Amazingly, it is not even a goal Trump himself has pursued with any urgency until this last December. He devoted almost no effort to securing wall funds during the two years when his party enjoyed full control of government (during which he might have leveraged Republican desperation for corporate tax cuts to force them to fund his wall). His 2019 budget proposed to spend just $1.6 billion more on border security — which is to say, he is now demanding Congress give him three times as much as he asked for in his own blue-sky plan. As recently as December 19, he told Congress he would sign a clean bill to continue government funding with no additional fencing.

Trump shut the government down in an impulsive fit, failing to anticipate either the pain the shutdown would create nor any strategy for escaping it. Typically, shutdowns create a political backlash against either the party that is refusing to reopen government absent some political demand (because they’re the ones who won’t simply restore the status quo ante) or the president (because Americans tend to hold presidents accountable). In this case, those are both the same person. Indeed, Trump closed off any chance of winning the debate at the outset by claiming responsibility for the shutdown and even promising not to blame it on his opponents.

In lieu of any leverage, Trump could only assert, “I have invited congressional leadership to the White House to get this done.” He repeated the last three words slowly for emphasis, but it will only serve to underscore his own impotence.

The apparent logic of his speech was that the force of presidential rhetoric would rally the public to his side. But Trump could not even maintain the appearance of believing such a fanciful story. In an astonishing comment to reporters beforehand, the president confessed he didn’t want to give the speech or take a planned trip to the border. “It’s not going to change a damn thing, but I’m still doing it,” he said, adding that “these people behind you” — pointing to his communications staffers — “say it’s worth it.”

It’s unlikely even a highly articulate, popular president could escape the mess Trump has created for himself. Trump is none of these things.


Comment of the Day

From the New York Times online, by Ed Connor of Camp Springs, MD, responding to an opinion piece written by Ross Douthat:

“Or, as was noted long before the advent of Trump, the greatest predictor of a county voting democratic was the presence of a college in that county. For republican counties, it was the presence of a Cracker Barrel restaurant.”

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Trump’s Firm Grasp of Civics and Other Myths

From Politico, by Trump regarding the caravan of migrants:

“Now we’re starting to find out — and I won’t say it 100 percent, I’ll put it a little tiny question mark on the end, but we’re not going to get it, but we have the fake news back there, fake news — a lot of money has been passing through people to try to get to the border by Election Day, because they think that is a negative for us,” the president told the crowd. “Number one, they are being stopped and number two, regardless, that’s our issue.”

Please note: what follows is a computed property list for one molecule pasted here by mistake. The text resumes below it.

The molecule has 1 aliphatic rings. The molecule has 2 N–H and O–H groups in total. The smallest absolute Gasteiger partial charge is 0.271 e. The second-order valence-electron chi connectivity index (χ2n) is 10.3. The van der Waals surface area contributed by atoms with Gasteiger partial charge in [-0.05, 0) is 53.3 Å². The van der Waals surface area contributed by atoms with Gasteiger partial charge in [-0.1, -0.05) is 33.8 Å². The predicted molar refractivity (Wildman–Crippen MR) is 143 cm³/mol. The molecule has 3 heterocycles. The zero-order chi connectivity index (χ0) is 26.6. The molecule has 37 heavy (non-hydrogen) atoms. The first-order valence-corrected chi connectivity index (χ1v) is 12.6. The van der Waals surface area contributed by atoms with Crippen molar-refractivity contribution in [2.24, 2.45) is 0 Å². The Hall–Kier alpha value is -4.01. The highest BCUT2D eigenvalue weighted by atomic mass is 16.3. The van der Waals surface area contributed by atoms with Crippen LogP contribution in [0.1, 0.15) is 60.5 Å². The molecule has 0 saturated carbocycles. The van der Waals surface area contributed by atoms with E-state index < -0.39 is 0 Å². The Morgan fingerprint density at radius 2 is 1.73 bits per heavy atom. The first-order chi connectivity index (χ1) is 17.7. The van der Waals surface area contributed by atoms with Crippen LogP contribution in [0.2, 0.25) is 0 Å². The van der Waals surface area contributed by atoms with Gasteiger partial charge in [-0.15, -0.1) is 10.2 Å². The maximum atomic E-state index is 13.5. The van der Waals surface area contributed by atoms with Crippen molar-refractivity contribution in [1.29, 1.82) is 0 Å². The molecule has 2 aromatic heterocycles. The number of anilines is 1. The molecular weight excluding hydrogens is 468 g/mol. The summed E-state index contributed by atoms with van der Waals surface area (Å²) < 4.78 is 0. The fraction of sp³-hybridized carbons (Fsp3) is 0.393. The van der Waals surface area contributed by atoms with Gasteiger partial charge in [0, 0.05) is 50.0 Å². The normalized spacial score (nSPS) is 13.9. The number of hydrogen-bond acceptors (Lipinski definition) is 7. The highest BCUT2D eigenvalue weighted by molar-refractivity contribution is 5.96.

At the rally, the president added that Democrats figured “everybody coming in” was going to vote for their candidates — though he did not mention that only legal citizens can participate in elections, and that attaining nationality and registering to vote is a process that can’t be completed before Nov. 6.

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Trump Blames the Victim. Putin Gets a Pass.

From Politico:

“The DNC should be ashamed of themselves for allowing themselves to be hacked. They had bad defenses, and they were able to be hacked,” Trump said in a CBS News interview with Jeff Glor, aired Sunday on “Face the Nation.” “I heard they were trying to hack the Republicans, too. But, and this may be wrong, but they had much stronger defenses.”

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Trump: “There, there, Vlady. It’s those darn Dem’s fault, not yours.”


Oh, Snap!

From Politico:

President Donald Trump asserted Monday that the investigation led by special counsel Robert Mueller is unconstitutional and insisted that he has “the absolute right” to pardon himself, a declaration that follows the publication of a letter from the president’s legal team making the same assertion.

In his own retort, Sen. Ed Markey (D-Mass.) cited a Justice Department office of legal counsel published in 1974, four days before the resignation of former President Richard Nixon, that reads “under the fundamental rule that no one may be a judge in his own case, the President cannot pardon himself.”

“I know you have attention span problems, but it’s the first sentence,” Markey wrote, sharing a link to the Justice Department document.